"The president has already accepted the premise [in the advisory committee's final report] that, if there was a cover-up and people got sick, they shouldn't have to sit around bearing the burden of proof. That principle is being put to the test in the whole worker issue," Guttman said.

Tara O'Toole, who was the Energy Department's assistant secretary for environmental health when the advisory panel's work was done, believes that one of the main lessons of its report was the need to "continually and aggressively probe the ethical norms, ... to make sure that we are keeping up with the demands of a changing society."

Yet O'Toole, who now works on bioterrorism issues at Johns Hopkins University, is disturbed that this doesn't seem to be happening and points to beryllium as an example. During her DOE tenure, O'Toole had pushed for a more stringent exposure standard for beryllium, which was waylaid by the politically connected contractors who run the agency's weapons production plants.

"It seems to me that, by now, DOE should have taken action to reduce the number of people exposed to beryllium, reduced the exposure standard and avidly followed those who were exposed," she said. "DOE has done some of that, but not enough."

She also points to another example, noting that the new departmental reorganization will exempt the nuclear weapons labs from safety oversight.

"There is a lot of dangerous stuff going on in production areas and the national labs that needs to be looked at," she said. "But they have just decided on the [Capitol] Hill that safety oversight of Los Alamos [National Laboratory], which has one of the worst records on safety, is no longer going to take place.

"What drives me crazy is that this extremely important political move, with very important consequences down the ages for tens of thousands of people, doesn't get covered [by the media]," she said.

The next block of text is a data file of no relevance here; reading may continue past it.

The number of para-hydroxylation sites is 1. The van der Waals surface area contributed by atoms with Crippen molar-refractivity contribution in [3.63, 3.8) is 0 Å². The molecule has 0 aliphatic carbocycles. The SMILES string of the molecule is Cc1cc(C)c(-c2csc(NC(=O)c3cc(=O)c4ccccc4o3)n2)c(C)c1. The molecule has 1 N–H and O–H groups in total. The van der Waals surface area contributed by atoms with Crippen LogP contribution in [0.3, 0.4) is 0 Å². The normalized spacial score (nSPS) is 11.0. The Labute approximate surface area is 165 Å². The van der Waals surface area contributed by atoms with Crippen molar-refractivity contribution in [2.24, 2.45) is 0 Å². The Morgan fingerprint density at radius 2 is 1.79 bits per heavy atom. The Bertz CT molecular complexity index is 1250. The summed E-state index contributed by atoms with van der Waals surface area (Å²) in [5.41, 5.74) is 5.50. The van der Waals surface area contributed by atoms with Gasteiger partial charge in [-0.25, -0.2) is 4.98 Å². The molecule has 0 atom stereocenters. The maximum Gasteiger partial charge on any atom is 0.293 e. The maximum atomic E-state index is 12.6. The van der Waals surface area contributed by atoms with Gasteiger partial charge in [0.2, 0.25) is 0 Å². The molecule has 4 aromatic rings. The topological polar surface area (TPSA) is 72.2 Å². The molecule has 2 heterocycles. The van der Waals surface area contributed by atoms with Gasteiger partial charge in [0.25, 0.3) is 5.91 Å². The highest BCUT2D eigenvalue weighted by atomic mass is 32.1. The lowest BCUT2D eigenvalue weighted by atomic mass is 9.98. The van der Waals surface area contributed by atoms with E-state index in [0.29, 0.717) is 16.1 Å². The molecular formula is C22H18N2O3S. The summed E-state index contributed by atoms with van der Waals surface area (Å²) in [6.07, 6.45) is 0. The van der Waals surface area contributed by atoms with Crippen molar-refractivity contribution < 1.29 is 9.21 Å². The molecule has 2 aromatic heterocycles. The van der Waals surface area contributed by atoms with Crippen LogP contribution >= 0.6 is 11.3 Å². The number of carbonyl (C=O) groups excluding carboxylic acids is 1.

But there may be a brighter public spotlight placed on the whole subject -- at least temporarily -- with the publication last week of "The Plutonium Files" (Dial, $26.95), written by Welsome in the years after she won her Pulitzer Prize.

In the 490-page book, she relied on hundreds of thousands of pages of documents gathered by the advisory committee as well as her own interviews and reading to tell the story of the frantic effort by federal scientists, military officials and bureaucrats from the 1940s through the '60s to conduct hundreds of medical experiments intended to discover the safe level of radiation exposure.

The search was key to ensuring the safety of the scientists working with nuclear materials in designing weapons, as well as the workers who produced the weapons and military personnel on the nuclear battlefield.

While the decision to conduct human radiation experiments was motivated by high ideals, scientists and physicians frequently forgot those ideals in the way they conducted their tests. Most experiments were done as part of a secret program, a large majority of the experimental subjects were poor or minorities, and most were kept in the dark about the true nature of the medical procedures they underwent.